The staircase-bay, and the stair-turret in the south west corner of the courtyard, were part of considerable alterations begun in the late 16th century by Thomas Harley. His intention was to increase the comfort and convenience of the castle as a home rather than a military stronghold. The work continued after the succession of Sir Robert Harley MP in 1631, and appears to have been still in progress when the castle was besieged by the Royalists in 1643. In Sir Robert's absence, his wife Lady Brilliana held the castle for seven weeks, despite bombardments from a canon on the church tower, and a poisoned water supply (which killed the cook). The Royalist force under Colonel Lingen eventually withdrew, however Lady Brilliana died suddenly in October that year, and shortly afterwards the castle was taken by Sir Michael Woodhouse and burnt to the ground; a print made some 60 years later shows little more standing than at present survives. Twenty years after the sacking of the castle Lady Brilliana's son, Edward, began construction of a two-storeyed, seven-bayed house, which was later incorporated into the present 18th century Hall.

Brampton Bryan castle guards the Teme valley route into mid-Wales, an area which has been of military importance since Roman times; three Roman forts are situated within 2.5km to the east. Contemporary associations include motte castles at Walford and Buckton to the east, and Bucknell to the west, and the motte and bailey castle at Lower Stanage 4km west. All these monuments are the subject of separate schedulings. The shed just west of the hall range and the gravel surfaces of the Hall driveway and paths are excluded from the scheduling, however the ground beneath them is included.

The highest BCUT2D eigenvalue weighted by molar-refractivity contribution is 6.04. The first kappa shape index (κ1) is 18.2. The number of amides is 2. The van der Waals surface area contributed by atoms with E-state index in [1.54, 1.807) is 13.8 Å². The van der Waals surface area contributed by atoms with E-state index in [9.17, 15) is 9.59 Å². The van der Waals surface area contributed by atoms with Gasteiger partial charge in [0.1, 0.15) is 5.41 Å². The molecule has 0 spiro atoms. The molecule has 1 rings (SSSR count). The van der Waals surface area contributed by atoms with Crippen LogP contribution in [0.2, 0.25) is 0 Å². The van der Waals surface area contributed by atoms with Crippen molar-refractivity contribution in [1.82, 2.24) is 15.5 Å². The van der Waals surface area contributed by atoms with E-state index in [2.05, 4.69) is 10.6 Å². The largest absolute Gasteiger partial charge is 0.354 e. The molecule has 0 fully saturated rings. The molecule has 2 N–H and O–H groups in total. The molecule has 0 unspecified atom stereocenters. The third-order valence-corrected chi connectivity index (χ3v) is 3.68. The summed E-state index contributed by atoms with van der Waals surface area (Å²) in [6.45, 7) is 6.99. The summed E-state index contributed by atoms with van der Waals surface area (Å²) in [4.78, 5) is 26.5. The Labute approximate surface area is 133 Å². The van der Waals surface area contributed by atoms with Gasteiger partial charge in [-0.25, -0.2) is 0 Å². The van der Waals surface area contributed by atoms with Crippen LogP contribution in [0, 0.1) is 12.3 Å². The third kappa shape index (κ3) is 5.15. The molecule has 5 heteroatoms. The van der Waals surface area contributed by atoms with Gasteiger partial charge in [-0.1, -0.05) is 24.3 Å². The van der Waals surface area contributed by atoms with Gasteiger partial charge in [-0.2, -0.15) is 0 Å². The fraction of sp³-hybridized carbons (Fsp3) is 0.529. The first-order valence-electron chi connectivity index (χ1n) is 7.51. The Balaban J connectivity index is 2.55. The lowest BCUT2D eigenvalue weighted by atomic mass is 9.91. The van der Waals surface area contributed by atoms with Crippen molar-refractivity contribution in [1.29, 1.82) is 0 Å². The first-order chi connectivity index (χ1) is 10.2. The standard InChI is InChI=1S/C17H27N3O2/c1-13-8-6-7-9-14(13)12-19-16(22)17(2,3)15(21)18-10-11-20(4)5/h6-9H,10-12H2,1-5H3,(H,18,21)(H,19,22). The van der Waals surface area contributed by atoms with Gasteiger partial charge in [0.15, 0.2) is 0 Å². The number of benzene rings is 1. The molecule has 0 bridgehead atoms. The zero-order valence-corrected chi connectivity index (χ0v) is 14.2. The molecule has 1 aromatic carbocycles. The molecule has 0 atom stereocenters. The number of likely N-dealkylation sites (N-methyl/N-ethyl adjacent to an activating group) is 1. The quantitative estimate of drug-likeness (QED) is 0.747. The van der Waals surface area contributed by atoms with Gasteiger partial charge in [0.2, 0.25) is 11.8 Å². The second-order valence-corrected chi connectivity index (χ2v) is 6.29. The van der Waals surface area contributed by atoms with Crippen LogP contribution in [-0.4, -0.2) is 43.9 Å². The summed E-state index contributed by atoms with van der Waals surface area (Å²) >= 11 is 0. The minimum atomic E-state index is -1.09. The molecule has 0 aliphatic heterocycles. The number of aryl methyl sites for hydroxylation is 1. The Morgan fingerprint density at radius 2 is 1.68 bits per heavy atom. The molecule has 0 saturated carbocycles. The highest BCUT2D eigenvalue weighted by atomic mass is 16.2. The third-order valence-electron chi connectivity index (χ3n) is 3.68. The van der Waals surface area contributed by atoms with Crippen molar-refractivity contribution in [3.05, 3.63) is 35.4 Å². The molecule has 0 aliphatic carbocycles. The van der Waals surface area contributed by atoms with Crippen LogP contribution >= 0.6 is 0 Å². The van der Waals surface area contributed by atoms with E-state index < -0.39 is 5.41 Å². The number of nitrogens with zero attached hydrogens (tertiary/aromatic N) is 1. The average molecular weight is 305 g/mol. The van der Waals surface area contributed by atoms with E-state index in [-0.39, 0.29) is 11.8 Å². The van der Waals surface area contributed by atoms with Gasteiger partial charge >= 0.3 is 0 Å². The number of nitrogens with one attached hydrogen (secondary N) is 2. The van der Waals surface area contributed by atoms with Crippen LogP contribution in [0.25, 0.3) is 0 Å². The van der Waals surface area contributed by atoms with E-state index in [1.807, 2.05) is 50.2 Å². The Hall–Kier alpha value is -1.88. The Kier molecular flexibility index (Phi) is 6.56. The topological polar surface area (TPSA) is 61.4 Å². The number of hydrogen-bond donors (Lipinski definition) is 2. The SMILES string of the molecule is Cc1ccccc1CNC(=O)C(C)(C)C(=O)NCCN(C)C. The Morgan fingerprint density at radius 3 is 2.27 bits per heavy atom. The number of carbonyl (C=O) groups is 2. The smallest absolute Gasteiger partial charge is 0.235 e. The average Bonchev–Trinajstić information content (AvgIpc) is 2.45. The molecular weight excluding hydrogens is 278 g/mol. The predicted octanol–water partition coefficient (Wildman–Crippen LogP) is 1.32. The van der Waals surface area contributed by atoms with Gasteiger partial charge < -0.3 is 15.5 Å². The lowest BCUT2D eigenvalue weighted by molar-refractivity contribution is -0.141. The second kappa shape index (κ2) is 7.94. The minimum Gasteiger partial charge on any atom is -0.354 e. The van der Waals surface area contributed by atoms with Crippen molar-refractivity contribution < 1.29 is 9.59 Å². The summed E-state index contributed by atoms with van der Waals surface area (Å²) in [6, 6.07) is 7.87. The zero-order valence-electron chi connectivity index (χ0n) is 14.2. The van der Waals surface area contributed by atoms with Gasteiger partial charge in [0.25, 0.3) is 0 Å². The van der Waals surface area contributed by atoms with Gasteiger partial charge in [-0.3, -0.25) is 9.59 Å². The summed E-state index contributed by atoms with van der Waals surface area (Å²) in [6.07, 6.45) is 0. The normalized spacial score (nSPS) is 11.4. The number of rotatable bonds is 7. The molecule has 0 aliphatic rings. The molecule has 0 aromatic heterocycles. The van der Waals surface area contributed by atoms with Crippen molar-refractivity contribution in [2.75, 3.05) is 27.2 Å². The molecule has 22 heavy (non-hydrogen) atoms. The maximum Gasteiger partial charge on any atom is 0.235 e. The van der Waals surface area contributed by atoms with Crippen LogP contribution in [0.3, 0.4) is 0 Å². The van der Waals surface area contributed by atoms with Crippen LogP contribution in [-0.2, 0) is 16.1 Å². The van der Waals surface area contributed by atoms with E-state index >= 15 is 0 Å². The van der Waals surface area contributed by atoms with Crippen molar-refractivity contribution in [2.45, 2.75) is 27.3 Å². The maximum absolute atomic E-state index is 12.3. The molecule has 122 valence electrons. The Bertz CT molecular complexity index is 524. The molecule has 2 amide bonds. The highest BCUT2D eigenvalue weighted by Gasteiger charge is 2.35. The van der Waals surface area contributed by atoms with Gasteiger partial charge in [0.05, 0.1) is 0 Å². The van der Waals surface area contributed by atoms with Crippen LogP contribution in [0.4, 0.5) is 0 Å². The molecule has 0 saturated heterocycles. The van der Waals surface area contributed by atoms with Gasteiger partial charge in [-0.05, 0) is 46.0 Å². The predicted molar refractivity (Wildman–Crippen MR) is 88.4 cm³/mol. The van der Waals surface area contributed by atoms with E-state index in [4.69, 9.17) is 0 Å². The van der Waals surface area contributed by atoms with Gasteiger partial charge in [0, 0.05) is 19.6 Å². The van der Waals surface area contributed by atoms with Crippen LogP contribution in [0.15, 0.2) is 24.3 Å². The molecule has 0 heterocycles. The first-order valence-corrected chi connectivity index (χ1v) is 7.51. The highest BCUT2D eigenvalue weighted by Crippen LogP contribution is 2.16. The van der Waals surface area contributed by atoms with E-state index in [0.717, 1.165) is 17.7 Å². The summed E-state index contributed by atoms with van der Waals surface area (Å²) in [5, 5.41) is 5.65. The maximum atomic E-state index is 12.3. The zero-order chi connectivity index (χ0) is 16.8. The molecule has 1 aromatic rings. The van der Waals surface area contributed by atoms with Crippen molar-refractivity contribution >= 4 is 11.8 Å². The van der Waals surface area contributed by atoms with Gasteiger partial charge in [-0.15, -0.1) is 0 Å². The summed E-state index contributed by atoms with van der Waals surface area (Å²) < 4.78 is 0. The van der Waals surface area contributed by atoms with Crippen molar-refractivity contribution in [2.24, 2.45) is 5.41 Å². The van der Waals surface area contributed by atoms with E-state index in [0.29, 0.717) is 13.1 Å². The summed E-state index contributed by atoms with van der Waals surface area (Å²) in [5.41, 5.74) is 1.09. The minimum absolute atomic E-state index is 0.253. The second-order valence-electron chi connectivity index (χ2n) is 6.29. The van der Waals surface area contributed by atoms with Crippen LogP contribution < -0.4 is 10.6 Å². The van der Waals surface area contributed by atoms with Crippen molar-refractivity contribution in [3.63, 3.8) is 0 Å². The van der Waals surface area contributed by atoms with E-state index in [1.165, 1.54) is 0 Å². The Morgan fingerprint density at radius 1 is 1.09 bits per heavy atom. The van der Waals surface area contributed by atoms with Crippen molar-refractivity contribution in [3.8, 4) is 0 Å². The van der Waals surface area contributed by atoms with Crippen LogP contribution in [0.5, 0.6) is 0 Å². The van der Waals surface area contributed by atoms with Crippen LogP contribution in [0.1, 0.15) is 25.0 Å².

MAP EXTRACT The site of the monument is shown on the attached map extract.

Selected Sources

Books and journals
Slade, H G, 'Archaeological Journal' in Brampton Bryan Castle, , Vol. 138, (1981), 26-9
Other
Harley, C C, (1995)
plan, RCHM, Herefordshire, Volume III, (1934)
Stocker, DS, (1995)

National Grid Reference: SO 37027 72589

Map

Map
© Crown Copyright and database right 2018. All rights reserved. Ordnance Survey Licence number 100024900.
© British Crown and SeaZone Solutions Limited 2018. All rights reserved. Licence number 102006.006.
Use of this data is subject to Terms and Conditions.

The above map is for quick reference purposes only and may not be to scale. For a copy of the full scale map, please see the attached PDF - 1014109 .pdf

The PDF will be generated from our live systems and may take a few minutes to download depending on how busy our servers are. We apologise for this delay.

This copy shows the entry on 20-Feb-2018 at 09:50:50.

End of official listing